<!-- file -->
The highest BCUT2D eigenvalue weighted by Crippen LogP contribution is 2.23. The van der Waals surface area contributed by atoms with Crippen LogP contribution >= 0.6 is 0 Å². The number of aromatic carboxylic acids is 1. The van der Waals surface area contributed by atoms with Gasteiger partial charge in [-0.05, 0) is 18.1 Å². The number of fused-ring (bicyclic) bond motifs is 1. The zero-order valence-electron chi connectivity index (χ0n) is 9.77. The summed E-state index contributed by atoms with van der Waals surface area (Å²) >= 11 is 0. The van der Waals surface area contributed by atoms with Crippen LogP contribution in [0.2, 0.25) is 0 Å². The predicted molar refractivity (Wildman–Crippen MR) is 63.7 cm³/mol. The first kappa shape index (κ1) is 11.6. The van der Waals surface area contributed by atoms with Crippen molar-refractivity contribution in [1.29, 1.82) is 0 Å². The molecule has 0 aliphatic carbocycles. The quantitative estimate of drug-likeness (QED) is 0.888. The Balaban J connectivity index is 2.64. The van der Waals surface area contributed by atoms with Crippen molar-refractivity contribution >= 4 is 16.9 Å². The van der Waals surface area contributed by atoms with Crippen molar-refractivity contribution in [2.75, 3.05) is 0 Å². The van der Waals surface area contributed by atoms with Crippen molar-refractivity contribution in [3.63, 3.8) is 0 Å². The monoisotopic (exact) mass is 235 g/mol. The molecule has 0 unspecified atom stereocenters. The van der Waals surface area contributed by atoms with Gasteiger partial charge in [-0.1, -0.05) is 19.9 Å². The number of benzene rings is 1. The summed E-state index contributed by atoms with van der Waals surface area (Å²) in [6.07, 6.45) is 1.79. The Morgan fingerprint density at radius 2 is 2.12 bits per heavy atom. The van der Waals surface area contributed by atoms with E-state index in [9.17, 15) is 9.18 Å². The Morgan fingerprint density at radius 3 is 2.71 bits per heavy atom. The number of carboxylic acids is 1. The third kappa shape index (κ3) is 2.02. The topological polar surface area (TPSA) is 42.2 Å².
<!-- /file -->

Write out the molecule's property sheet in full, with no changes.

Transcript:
The highest BCUT2D eigenvalue weighted by Crippen LogP contribution is 2.23. The van der Waals surface area contributed by atoms with Crippen LogP contribution >= 0.6 is 0 Å². The number of aromatic carboxylic acids is 1. The van der Waals surface area contributed by atoms with Gasteiger partial charge in [-0.05, 0) is 18.1 Å². The number of fused-ring (bicyclic) bond motifs is 1. The zero-order valence-electron chi connectivity index (χ0n) is 9.77. The summed E-state index contributed by atoms with van der Waals surface area (Å²) >= 11 is 0. The van der Waals surface area contributed by atoms with Crippen LogP contribution in [0.2, 0.25) is 0 Å². The predicted molar refractivity (Wildman–Crippen MR) is 63.7 cm³/mol. The first kappa shape index (κ1) is 11.6. The van der Waals surface area contributed by atoms with Crippen molar-refractivity contribution in [1.29, 1.82) is 0 Å². The molecule has 0 aliphatic carbocycles. The quantitative estimate of drug-likeness (QED) is 0.888. The Balaban J connectivity index is 2.64. The van der Waals surface area contributed by atoms with Crippen molar-refractivity contribution >= 4 is 16.9 Å². The van der Waals surface area contributed by atoms with Crippen molar-refractivity contribution in [2.75, 3.05) is 0 Å². The van der Waals surface area contributed by atoms with Crippen molar-refractivity contribution in [3.63, 3.8) is 0 Å². The monoisotopic (exact) mass is 235 g/mol. The molecule has 0 unspecified atom stereocenters. The van der Waals surface area contributed by atoms with Gasteiger partial charge in [-0.1, -0.05) is 19.9 Å². The number of benzene rings is 1. The summed E-state index contributed by atoms with van der Waals surface area (Å²) in [6.07, 6.45) is 1.79. The Morgan fingerprint density at radius 2 is 2.12 bits per heavy atom. The van der Waals surface area contributed by atoms with E-state index in [9.17, 15) is 9.18 Å². The Morgan fingerprint density at radius 3 is 2.71 bits per heavy atom. The number of carboxylic acids is 1. The third kappa shape index (κ3) is 2.02. The topological polar surface area (TPSA) is 42.2 Å².